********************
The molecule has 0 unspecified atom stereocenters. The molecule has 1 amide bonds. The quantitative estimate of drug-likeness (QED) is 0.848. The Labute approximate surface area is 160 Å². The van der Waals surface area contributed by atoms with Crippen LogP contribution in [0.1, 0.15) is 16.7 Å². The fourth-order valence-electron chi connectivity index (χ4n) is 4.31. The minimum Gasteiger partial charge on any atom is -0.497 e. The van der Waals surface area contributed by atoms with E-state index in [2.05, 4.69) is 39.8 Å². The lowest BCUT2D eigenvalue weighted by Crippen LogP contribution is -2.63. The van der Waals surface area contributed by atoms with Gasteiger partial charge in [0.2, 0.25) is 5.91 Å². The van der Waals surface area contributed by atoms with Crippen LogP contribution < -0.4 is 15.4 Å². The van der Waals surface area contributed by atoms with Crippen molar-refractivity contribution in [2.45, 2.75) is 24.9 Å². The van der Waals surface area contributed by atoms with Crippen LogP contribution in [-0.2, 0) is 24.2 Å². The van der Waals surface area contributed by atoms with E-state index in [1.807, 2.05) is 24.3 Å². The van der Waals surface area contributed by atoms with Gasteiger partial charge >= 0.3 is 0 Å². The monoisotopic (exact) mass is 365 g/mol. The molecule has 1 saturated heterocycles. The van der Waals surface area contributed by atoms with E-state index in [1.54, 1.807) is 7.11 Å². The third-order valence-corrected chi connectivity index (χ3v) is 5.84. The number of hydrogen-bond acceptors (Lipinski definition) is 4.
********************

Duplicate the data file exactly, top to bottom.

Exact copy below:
The molecule has 0 unspecified atom stereocenters. The molecule has 1 amide bonds. The quantitative estimate of drug-likeness (QED) is 0.848. The Labute approximate surface area is 160 Å². The van der Waals surface area contributed by atoms with Crippen LogP contribution in [0.1, 0.15) is 16.7 Å². The fourth-order valence-electron chi connectivity index (χ4n) is 4.31. The minimum Gasteiger partial charge on any atom is -0.497 e. The van der Waals surface area contributed by atoms with E-state index in [2.05, 4.69) is 39.8 Å². The lowest BCUT2D eigenvalue weighted by Crippen LogP contribution is -2.63. The van der Waals surface area contributed by atoms with Gasteiger partial charge in [0.2, 0.25) is 5.91 Å². The van der Waals surface area contributed by atoms with Crippen LogP contribution < -0.4 is 15.4 Å². The van der Waals surface area contributed by atoms with Crippen molar-refractivity contribution in [2.45, 2.75) is 24.9 Å². The van der Waals surface area contributed by atoms with Crippen LogP contribution in [-0.2, 0) is 24.2 Å². The van der Waals surface area contributed by atoms with E-state index in [1.807, 2.05) is 24.3 Å². The van der Waals surface area contributed by atoms with Gasteiger partial charge >= 0.3 is 0 Å². The monoisotopic (exact) mass is 365 g/mol. The molecule has 1 saturated heterocycles. The van der Waals surface area contributed by atoms with E-state index in [1.54, 1.807) is 7.11 Å². The third-order valence-corrected chi connectivity index (χ3v) is 5.84. The number of hydrogen-bond acceptors (Lipinski definition) is 4.